7 May 2020

Promise for ankylosing spondylitis drug that targets IL-17A and IL-17F

Ankylosing Spondylitis Clinical

Bimekizumab, a monoclonal antibody that neutralises IL-17A and IL-17F, may be an effective and safe treatment for ankylosing spondylitis, a new phase IIb trial suggests.

The drug has demonstrated benefit for psoriasis and psoriatic arthritis, prompting Professor Désirée van der Heijde, of Leiden University Medical Center in the Netherlands, and colleagues to explore its use in this IL-17A mediated disease.

Other IL-17A antagonists, such as ixekizumab and secukinumab, have already been shown to help those with ankylosing spondylitis. However, in vitro studies suggest that inhibiting both IL-17A and IL-17F cytokines could be better at fighting inflammation than IL-17A drugs alone.

To test this, Professor van der Heijde randomly assigned 303 adults with radiographically confirmed sacroiliitis to receive a subcutaneous dose of either 16mg, 64mg, 160mg or 320mg of bimekizumab or a placebo every four weeks, for 12 weeks. At the end of this period, those initially receiving 16mg, 64mg or the placebo then began taking 160mg or 320mg every four weeks, while those originally given 160mg or 320mg continued the same treatment, until week 48.

The researchers were looking to see whether the participants would experience a 40% improvement on the Assessment of SpondyloArthritis International Society (ASAS40) criteria.

Patients taking bimekizumab were more likely to meet this threshold than those taking the placebo.

Specifically, half of the group receiving 160mg met the criteria by week 12, compared to 43% of the group taking 64mg and 30% of the group taking 16mg.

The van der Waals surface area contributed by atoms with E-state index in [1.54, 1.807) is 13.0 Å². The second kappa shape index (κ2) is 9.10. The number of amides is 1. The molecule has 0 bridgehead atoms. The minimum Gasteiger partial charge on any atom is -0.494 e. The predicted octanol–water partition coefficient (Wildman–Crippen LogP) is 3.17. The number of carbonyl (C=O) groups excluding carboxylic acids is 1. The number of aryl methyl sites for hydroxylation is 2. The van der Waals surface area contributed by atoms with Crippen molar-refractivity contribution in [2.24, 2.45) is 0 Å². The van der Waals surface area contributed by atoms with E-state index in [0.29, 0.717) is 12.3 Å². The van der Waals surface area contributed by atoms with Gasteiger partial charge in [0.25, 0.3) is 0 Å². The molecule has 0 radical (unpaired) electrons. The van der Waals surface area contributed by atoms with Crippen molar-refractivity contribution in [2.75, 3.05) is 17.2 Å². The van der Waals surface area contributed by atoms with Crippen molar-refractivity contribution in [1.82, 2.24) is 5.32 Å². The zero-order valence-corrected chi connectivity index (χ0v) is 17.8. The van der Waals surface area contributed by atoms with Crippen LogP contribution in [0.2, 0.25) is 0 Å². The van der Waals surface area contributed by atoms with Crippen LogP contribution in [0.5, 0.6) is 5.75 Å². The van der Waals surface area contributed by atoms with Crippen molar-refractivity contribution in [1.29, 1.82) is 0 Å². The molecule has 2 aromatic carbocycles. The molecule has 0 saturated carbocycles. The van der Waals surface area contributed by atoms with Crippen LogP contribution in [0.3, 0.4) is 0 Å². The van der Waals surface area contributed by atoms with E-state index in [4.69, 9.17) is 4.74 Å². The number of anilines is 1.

Only 13% of the placebo group met the criteria.

Patients were quick to respond to the drugs, with between 10 and 20% of patients in the active group benefitting within the first week.

Patients taking the drug also reported secondary benefits, including quality of life, patient global assessment of disease activity, spinal pain, fatigue and morning stiffness.

Many also improved by 50% or more on the BASDAI. More than one in three on the 160mg dose and almost half on the 320mg dose reached that threshold.

Overall inflammation, as measured by CRP levels, quickly fell and remained low until the study’s conclusion at 48 weeks.

The safety profile was comparable with others in the IL-17A inhibitor class. Adverse events were reported in 43% of the placebo group and 38% of the bimekizumab group.

By the end of the 48 weeks, serious adverse events were reported in 4% of the bimekizumab group.

Almost 5% of those taking the highest dosage reported mild to moderate oral candida, which were successfully treated with antifungals.

Four people reported inflammatory bowel disease over the course of the study. Two of these were cases of mild to moderate Crohn’s disease, and one was attributed to treatment. The other two cases of ulcerative colitis were considered unrelated to the treatment.

“Overall, bimekizumab was generally well tolerated across the treatment groups,” wrote Professor van der Heijde. “The safety profile in patients with active AS was as expected given previous studies of bimekizumab in patients with psoriasis or PsA.”

The findings suggest bimekizumab could be “a promising therapeutic option” for patients with ankylosing spondylitis, she added.

“Bimekizumab treatment resulted in rapid and sustained improvements across multiple outcomes of disease activity, quality of life and function,” she added, saying the findings supported the phase III trials underway.

Annals of the Rheumatic Diseases 2020, April 6

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